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Why should Americans care about political interference in the universities of a far-off country? Because the far-off country is Israel, one of our closest allies, a nation that features intimately in our own political life; and because Israel’s domestic affairs have a way of morphing into subjects of America’s never-ending culture wars. So it is of considerable importance that as Israel’s prime minister, Benjamin Netanyahu turns up the volume on claims that Israel is at risk from barbarians, his government persists in illicitly expanding its powers and eroding liberties.
In July, Israeli universities were shaken when a college located in the West Bank, Ariel University Center, was declared by Minister of Education Gideon Sa’ar to be worthy of the status of an Israeli university and of being supported as such—although Israel’s seven university leaders (along with the Planning and Budgeting Committee of Israel’s statutory Council for Higher Education) opposed that decision, and under international law the university is not located in the territory of Israel. Such is the stranglehold that West Bank settlers have on Netanyahu’s government.
Sa’ar’s steamroller is busy. He heads Israel’s Council for Higher Education, which routinely reviews academic departments. Toward that end the council named a committee to review international and political-science programs. One member of the panel—the only one who studies Israel professionally—was a University of Pennsylvania political-science professor, Ian Lustick. In October 2011, Lustick told me, he learned he had been tossed off the committee by the council’s higher-ups, whereupon the chairman of the review committee, Robert Shapiro, a Columbia University political scientist, resigned in protest.
Subsequently, a panel subcommittee recommended certain improvements in Ben-Gurion University of the Negev’s political-science department—improvements that were matters of curriculum and scope. The department proceeded to make the recommended changes—“in record time,” according to the university president, Rivka Carmi, in an open letter dated September 19, 2012. This, she writes, “elicited a positive written response from the two international members who had been appointed to oversee the implementation of the recommendations.” Then something “unprecedented” happened: “We were astonished to discover that the Council for Higher Education’s subcommittee discussed the same issue once again and published a new decision, extreme in its severity, which is totally at odds with the evaluation written by the two international members who had been appointed to oversee the process.”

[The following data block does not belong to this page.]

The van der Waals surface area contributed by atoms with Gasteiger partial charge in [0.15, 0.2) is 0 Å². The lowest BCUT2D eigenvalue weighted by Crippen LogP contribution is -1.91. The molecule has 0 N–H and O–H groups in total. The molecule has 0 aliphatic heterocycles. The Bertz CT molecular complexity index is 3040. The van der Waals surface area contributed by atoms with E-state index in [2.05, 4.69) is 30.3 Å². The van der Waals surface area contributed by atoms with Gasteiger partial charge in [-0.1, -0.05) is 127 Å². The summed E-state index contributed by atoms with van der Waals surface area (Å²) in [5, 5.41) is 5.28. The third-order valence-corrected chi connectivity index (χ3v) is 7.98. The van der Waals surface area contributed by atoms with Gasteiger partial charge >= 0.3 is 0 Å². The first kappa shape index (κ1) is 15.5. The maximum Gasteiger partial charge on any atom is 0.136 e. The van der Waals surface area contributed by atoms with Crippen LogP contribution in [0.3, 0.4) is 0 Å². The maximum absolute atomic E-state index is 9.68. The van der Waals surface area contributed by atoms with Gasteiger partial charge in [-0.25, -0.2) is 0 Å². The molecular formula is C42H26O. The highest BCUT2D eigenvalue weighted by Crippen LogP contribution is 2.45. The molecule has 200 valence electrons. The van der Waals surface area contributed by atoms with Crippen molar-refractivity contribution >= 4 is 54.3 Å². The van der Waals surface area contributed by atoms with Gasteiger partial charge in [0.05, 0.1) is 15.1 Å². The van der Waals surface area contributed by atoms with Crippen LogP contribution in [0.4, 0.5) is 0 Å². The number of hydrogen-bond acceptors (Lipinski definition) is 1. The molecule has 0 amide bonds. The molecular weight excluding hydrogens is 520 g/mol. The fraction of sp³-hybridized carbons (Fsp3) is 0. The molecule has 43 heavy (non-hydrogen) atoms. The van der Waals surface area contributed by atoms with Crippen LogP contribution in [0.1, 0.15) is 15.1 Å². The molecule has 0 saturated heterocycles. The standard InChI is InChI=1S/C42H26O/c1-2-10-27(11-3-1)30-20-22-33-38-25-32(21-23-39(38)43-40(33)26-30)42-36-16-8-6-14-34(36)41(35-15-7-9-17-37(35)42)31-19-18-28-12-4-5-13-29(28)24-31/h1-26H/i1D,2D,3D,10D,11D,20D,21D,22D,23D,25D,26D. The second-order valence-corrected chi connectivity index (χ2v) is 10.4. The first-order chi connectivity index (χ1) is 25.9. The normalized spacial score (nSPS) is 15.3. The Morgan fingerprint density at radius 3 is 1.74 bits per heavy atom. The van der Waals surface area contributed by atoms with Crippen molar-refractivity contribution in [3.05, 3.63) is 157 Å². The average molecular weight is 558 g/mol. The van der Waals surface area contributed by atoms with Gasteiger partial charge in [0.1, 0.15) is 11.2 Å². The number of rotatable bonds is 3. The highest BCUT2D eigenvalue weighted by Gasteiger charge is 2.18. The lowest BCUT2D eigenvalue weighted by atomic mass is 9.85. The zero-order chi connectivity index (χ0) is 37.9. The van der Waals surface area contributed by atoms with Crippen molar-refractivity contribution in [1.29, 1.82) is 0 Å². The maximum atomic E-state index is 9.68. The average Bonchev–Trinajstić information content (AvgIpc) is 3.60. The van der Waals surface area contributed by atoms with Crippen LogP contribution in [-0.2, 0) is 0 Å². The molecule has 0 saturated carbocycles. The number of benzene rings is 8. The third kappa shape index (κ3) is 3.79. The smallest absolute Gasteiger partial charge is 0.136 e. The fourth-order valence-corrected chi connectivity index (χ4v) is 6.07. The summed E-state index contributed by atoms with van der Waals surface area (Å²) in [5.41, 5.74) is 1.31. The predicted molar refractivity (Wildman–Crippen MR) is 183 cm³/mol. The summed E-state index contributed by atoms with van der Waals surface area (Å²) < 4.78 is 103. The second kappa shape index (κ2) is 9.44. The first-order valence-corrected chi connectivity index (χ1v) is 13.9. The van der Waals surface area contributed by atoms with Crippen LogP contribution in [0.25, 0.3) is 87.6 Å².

The new decision was that no students were to be admitted for the 2013-14 academic year. “This extreme decision was reached not due to any unusual incident or a severe act,” Carmi wrote, “or because demands made by the Council for Higher Education were not met.”
Although Carmi has frequently expressed political disagreement with the political scientists on her campus, she knows that the principle of academic freedom is at stake. She wrote in no uncertain terms:
For all intents and purposes, this is a decision to close down a university department in Israel. … The subcommittee’s decision was reached without any factual base to back it up; it is unreasonable and disproportional, and, most importantly, it does not in any way reflect the opinion of the international committee which oversaw the process. We therefore wonder what is actually behind this decision. This struggle is not only about Ben-Gurion University of the Negev, but rather it is a struggle of the entire Israeli academic community. … The approval of this decision by the Council for Higher Education [expected in October] will constitute a devastating blow to academic independence in Israel.
Neve Gordon, a Ben-Gurion University political-science professor, told me that no academic department had ever been shut down by the Council for Higher Education during the 64-year history of the state of Israel. Shutting down a department permits the summary firing of tenured professors.
Netanyahu’s Likud party and its nationalist ally, Yisrael Beiteinu, have been cracking down on dissenters for months. It would seem that cowing the academy is one of their objectives. Of the current academic situation in Israel, Lustick told me, “there’s a real witch-hunt.” These are the tactics of a government that throttles liberties and punishes opponents. Such developments, if they took place in Egypt or Russia, would constitute plain human-rights violations and would—I hope, at any rate—elicit protests from the State Department. Not only the State Department but all lovers of freedom should be heard from now.
Todd Gitlin is a professor of journalism and sociology at Columbia University. He is author, with Liel Leibovitz, of The Chosen Peoples: America, Israel, and the Ordeals of Divine Election (Simon & Schuster, 2010). This piece was originally published by the Chronicle of Higher Education.